When Should You Be Concerned About an Irregular Heart Beat?

Heart Health Steward Health Care

A Q&A with Nashoba Valley Medical Center
Cardiologist Peter Ofman, MD


Peter Ofman, MD
Peter Ofman, MD.

Dr. Ofman, who recently joined the medical staff at Nashoba Valley Medical Center to provide general cardiology and cardiac electrophysiology services to patients, answers commonly asked questions about atrial fibrillation (AFib).

What is Atrial Fibrillation?
Atrial fibrillation is an abnormal rhythm of the upper chambers of the heart causing electrical impulses traveling to the bottom part of the heart to create an irregular and/or fast heart rhythm.

What are the symptoms of AFib?
Symptoms may include:

  • Fatigue
  • Shortness of breath
  • Chest discomfort
  • Dizziness at times
  • Swelling in the legs
  • Fluid accumulation in the lungs

How many people in the United States have AFib?
AFib affects approximately 2.7 million Americans.

Is AFib a fatal condition?
AFib is generally not life-threatening, but it carries with it a higher risk of stroke, and many patients need to take anticoagulants, medications that prevent the blood from clotting, as part of their treatment.

Who is at higher risk for AFib?
Typically, people who have one or more of the following conditions are at higher risk for AFib:

  • Advanced age
  • High blood pressure
  • Underlying heart disease
  • Drinking alcohol; binge drinking (having five drinks in two hours for men, or four drinks for women)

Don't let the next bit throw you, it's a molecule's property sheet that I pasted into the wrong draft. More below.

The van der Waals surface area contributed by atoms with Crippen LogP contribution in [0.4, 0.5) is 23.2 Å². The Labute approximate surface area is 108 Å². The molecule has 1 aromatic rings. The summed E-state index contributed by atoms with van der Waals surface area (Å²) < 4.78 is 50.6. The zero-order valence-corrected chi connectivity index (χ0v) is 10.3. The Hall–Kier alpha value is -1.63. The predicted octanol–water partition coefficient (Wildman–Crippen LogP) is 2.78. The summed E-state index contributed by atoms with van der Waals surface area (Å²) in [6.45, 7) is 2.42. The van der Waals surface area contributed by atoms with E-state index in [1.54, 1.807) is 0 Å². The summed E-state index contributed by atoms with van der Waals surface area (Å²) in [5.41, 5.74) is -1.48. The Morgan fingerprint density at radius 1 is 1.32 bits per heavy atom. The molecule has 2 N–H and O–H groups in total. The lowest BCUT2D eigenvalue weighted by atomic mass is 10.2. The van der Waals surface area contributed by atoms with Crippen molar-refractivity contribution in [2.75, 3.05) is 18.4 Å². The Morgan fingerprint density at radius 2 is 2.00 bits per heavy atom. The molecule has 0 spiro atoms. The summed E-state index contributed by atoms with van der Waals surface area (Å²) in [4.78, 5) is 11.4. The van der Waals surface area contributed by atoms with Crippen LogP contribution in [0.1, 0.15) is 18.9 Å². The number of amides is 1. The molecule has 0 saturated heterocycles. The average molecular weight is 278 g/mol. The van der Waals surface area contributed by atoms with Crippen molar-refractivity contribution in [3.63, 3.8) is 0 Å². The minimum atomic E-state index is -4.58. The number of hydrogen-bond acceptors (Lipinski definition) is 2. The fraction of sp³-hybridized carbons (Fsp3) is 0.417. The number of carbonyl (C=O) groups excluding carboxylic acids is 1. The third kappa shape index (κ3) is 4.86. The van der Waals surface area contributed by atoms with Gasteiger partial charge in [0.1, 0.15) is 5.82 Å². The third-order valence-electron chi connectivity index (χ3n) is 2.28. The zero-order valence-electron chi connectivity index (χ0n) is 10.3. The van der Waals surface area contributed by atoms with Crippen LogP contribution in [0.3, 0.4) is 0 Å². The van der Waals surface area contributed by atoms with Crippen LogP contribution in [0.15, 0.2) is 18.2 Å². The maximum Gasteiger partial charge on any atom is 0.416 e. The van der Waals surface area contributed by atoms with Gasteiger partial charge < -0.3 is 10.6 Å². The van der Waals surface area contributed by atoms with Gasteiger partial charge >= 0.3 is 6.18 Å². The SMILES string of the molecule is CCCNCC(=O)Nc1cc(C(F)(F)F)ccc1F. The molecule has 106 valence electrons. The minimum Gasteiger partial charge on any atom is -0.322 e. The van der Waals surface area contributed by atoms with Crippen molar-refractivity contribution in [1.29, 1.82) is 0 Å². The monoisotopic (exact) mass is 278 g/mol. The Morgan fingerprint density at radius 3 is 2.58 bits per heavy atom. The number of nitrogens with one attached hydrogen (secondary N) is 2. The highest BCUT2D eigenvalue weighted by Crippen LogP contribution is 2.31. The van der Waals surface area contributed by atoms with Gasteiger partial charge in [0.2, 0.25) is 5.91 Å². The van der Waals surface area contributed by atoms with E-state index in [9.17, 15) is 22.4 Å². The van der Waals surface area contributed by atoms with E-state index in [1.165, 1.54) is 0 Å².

• Family history
  • Sleep apnea
  • Chronic conditions such as thyroid problems (specifically hyperthyroidism), diabetes, asthma and other chronic medical problems

How is AFib treated?
The goal of treating atrial fibrillation is to prevent the formation of blood clots, control the number of times per minute the ventricles contract (rate control), restore a normal heart rhythm (rhythm control), and treat any underlying condition that may be contributing to AFib, such as hypertension, hyperthyroidism, sleep apnea, and obesity. Some patients can control their atrial fibrillation through medication therapy and nonsurgical procedures. Others may need to undergo a surgical procedure like a cardioversion or ablation to manage their symptoms.

What services are provided at Nashoba Valley Medical Center?
Due to my extensive training in the field of cardiology and electrophysiology, I provide general cardiology and cardiac electrophysiology services to patients. These services include screenings, pacemaker implantation and other procedures, maintenance, and follow-up care.

To make an appointment with Dr. Ofman or for more information about cardiology services offered at Nashoba Valley Medical Center, call 978-784-9345 or visit www.nashobamed.org/cardiac-vascular.